·         Boolean operators. In mathematics, Boolean refers to a variable that can only have an answer of true or false. This same principle applies to search engine searches. Boolean operators (typically AND, OR and NOT) let you include or exclude keywords from your search results. For example, typing Vatican AND pope would return results that contain both words. Typing Vatican OR pope would return results that contained either word. Typing Vatican NOT pope would return results that contained “Vatican” but not “pope.”

Some search engines, including Google, have eliminated true Boolean searches in favor of “advanced” searches that let you accomplish the same type of searches by filling keywords into different fields (http://www.google.com/advanced_search).

·         Math symbols. Similar to Boolean searches, you can use plus (+) and minus (-) signs to include or exclude words from your search. For example, typing winter + coats would return sites that contain both words, while typing winter – coats would return all search results for the word “winter” that did not have the word “coat” on the web page. The plus feature isn’t particularly useful (typing winter coats without quotation marks does the same thing), but the negative sign is a helpful tool in narrowing the scope of a search.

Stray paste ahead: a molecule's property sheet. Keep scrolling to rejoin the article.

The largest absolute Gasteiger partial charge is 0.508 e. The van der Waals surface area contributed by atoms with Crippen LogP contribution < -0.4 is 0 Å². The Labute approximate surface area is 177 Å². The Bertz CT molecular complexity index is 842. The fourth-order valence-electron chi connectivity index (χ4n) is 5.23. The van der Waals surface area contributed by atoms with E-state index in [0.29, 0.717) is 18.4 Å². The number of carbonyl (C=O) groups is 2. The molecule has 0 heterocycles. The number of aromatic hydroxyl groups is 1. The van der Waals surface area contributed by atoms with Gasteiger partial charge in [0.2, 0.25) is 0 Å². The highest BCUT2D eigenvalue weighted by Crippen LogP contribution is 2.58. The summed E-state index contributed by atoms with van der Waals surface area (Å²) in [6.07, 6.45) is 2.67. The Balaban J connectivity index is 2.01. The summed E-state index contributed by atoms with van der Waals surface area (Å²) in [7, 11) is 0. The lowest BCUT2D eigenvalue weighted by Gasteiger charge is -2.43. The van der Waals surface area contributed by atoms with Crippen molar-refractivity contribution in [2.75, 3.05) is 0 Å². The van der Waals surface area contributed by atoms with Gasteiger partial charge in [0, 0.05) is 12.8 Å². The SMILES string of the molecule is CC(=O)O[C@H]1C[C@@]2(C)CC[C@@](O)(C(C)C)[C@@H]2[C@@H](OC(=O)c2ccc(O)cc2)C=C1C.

·         Unique phrases. A clever way to find a narrowly defined set of search results is to type in a unique phrase you think might be on the types of web pages you are looking for. For example, if you are looking for information on starfish off the west coast of Canada, it would be more useful to type the keyword phrase starfish in the Pacific rather than just starfish.

Search engines are fairly easy to use, and the best way to learn their features is to pick one or more you are comfortable with and try different keyword combinations and practice with the website’s searching features.

Search Engine Optimization

The Internet has made fundamental changes in how companies of all sizes operate their businesses. Worldwide communications over the World Wide Web has mean business processes have been streamlined: digital automation has meant fewer people can do more work quicker; operating costs have been reduced because of these efficiencies; and better, cost-effective customer service can be provided through electronic mail (e-mail), websites, and digitized interactive voice response (IVR) phone systems.

The Internet and the Web are ever-evolving, and Internet marketing practices over the years have needed to change with them. E-mail marketing, for example, was once seen as the best inexpensive and effective promotion tools until the explosion of unsolicited commercial e-mail (“spam”) turned off the Internet masses, changing the face of how legitimate marketers communicate without offending.

Today, the most widely used tools for marketing commercial enterprises are search engine optimization (SEO) (sometimes referred to search engine marketing [SEM]), e-mail marketing, banner advertisements, and tried-and-true networking. Here’s an introduction to some of the Internet marketing techniques that can be used to build brands and generate sales.

Search engine optimization (SEO). Search engines have long been a part of the World Wide Web, but it took search engine kingpin Google to make it the most-popular and easiest way to find information on the Web.